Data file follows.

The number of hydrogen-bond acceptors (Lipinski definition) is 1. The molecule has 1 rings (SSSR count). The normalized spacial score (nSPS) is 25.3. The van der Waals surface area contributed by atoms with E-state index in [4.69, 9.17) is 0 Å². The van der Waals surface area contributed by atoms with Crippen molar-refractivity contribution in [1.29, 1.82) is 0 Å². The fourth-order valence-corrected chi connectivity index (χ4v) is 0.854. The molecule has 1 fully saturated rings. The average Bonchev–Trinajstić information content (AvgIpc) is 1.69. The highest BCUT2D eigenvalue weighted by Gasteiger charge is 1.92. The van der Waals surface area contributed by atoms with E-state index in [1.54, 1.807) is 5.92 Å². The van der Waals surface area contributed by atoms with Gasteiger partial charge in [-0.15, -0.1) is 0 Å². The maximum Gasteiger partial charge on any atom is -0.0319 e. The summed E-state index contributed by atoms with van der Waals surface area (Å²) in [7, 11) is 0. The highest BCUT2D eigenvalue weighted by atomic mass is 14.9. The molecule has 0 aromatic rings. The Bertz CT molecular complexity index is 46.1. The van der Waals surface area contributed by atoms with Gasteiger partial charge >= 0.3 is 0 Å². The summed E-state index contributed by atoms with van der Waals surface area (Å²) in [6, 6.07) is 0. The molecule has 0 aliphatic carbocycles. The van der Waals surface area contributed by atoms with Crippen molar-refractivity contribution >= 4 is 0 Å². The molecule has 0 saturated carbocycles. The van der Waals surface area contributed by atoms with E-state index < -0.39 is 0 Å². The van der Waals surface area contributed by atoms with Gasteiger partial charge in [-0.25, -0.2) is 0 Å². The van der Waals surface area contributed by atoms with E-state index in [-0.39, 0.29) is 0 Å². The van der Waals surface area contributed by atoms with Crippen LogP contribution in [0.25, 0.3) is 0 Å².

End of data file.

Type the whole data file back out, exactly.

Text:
The number of hydrogen-bond acceptors (Lipinski definition) is 1. The molecule has 1 rings (SSSR count). The normalized spacial score (nSPS) is 25.3. The van der Waals surface area contributed by atoms with E-state index in [4.69, 9.17) is 0 Å². The van der Waals surface area contributed by atoms with Crippen molar-refractivity contribution in [1.29, 1.82) is 0 Å². The fourth-order valence-corrected chi connectivity index (χ4v) is 0.854. The molecule has 1 fully saturated rings. The average Bonchev–Trinajstić information content (AvgIpc) is 1.69. The highest BCUT2D eigenvalue weighted by Gasteiger charge is 1.92. The van der Waals surface area contributed by atoms with E-state index in [1.54, 1.807) is 5.92 Å². The van der Waals surface area contributed by atoms with Gasteiger partial charge in [-0.15, -0.1) is 0 Å². The maximum Gasteiger partial charge on any atom is -0.0319 e. The summed E-state index contributed by atoms with van der Waals surface area (Å²) in [7, 11) is 0. The highest BCUT2D eigenvalue weighted by atomic mass is 14.9. The molecule has 0 aromatic rings. The Bertz CT molecular complexity index is 46.1. The van der Waals surface area contributed by atoms with Gasteiger partial charge >= 0.3 is 0 Å². The summed E-state index contributed by atoms with van der Waals surface area (Å²) in [6, 6.07) is 0. The molecule has 0 aliphatic carbocycles. The van der Waals surface area contributed by atoms with Crippen molar-refractivity contribution >= 4 is 0 Å². The molecule has 0 saturated carbocycles. The van der Waals surface area contributed by atoms with E-state index < -0.39 is 0 Å². The van der Waals surface area contributed by atoms with Gasteiger partial charge in [-0.25, -0.2) is 0 Å². The van der Waals surface area contributed by atoms with E-state index in [-0.39, 0.29) is 0 Å². The van der Waals surface area contributed by atoms with Crippen LogP contribution in [0.25, 0.3) is 0 Å².